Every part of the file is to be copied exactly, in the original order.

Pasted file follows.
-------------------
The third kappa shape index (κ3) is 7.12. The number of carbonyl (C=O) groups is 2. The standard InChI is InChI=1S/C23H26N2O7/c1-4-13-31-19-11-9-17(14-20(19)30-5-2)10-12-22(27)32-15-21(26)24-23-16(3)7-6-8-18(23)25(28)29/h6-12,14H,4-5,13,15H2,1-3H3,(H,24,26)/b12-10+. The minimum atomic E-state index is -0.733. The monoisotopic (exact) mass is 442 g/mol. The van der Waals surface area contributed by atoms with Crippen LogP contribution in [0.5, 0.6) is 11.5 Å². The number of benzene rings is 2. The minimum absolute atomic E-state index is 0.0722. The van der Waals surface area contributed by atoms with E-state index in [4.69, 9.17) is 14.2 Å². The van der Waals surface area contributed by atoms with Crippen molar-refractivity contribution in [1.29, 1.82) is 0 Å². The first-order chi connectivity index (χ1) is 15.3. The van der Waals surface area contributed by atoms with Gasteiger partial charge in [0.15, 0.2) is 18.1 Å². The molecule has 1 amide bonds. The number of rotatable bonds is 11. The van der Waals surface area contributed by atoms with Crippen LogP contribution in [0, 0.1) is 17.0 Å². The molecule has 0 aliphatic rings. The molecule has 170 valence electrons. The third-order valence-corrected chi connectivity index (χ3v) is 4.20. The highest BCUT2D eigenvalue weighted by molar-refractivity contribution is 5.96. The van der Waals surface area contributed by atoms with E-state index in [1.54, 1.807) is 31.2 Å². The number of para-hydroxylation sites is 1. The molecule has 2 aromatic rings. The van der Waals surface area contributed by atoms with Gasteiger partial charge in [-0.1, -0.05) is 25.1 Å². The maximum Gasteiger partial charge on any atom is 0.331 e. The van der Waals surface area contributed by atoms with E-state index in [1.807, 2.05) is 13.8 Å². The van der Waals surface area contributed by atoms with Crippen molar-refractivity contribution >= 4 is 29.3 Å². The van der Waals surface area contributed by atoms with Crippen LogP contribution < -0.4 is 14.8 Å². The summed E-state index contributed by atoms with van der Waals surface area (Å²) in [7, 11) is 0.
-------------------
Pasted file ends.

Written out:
The third kappa shape index (κ3) is 7.12. The number of carbonyl (C=O) groups is 2. The standard InChI is InChI=1S/C23H26N2O7/c1-4-13-31-19-11-9-17(14-20(19)30-5-2)10-12-22(27)32-15-21(26)24-23-16(3)7-6-8-18(23)25(28)29/h6-12,14H,4-5,13,15H2,1-3H3,(H,24,26)/b12-10+. The minimum atomic E-state index is -0.733. The monoisotopic (exact) mass is 442 g/mol. The van der Waals surface area contributed by atoms with Crippen LogP contribution in [0.5, 0.6) is 11.5 Å². The number of benzene rings is 2. The minimum absolute atomic E-state index is 0.0722. The van der Waals surface area contributed by atoms with E-state index in [4.69, 9.17) is 14.2 Å². The van der Waals surface area contributed by atoms with Crippen molar-refractivity contribution in [1.29, 1.82) is 0 Å². The first-order chi connectivity index (χ1) is 15.3. The van der Waals surface area contributed by atoms with Gasteiger partial charge in [0.15, 0.2) is 18.1 Å². The molecule has 1 amide bonds. The number of rotatable bonds is 11. The van der Waals surface area contributed by atoms with Crippen LogP contribution in [0, 0.1) is 17.0 Å². The molecule has 0 aliphatic rings. The molecule has 170 valence electrons. The third-order valence-corrected chi connectivity index (χ3v) is 4.20. The highest BCUT2D eigenvalue weighted by molar-refractivity contribution is 5.96. The van der Waals surface area contributed by atoms with E-state index in [1.54, 1.807) is 31.2 Å². The number of para-hydroxylation sites is 1. The molecule has 2 aromatic rings. The van der Waals surface area contributed by atoms with Gasteiger partial charge in [-0.1, -0.05) is 25.1 Å². The maximum Gasteiger partial charge on any atom is 0.331 e. The van der Waals surface area contributed by atoms with E-state index in [1.807, 2.05) is 13.8 Å². The van der Waals surface area contributed by atoms with Crippen molar-refractivity contribution >= 4 is 29.3 Å². The van der Waals surface area contributed by atoms with Crippen LogP contribution < -0.4 is 14.8 Å². The summed E-state index contributed by atoms with van der Waals surface area (Å²) in [7, 11) is 0.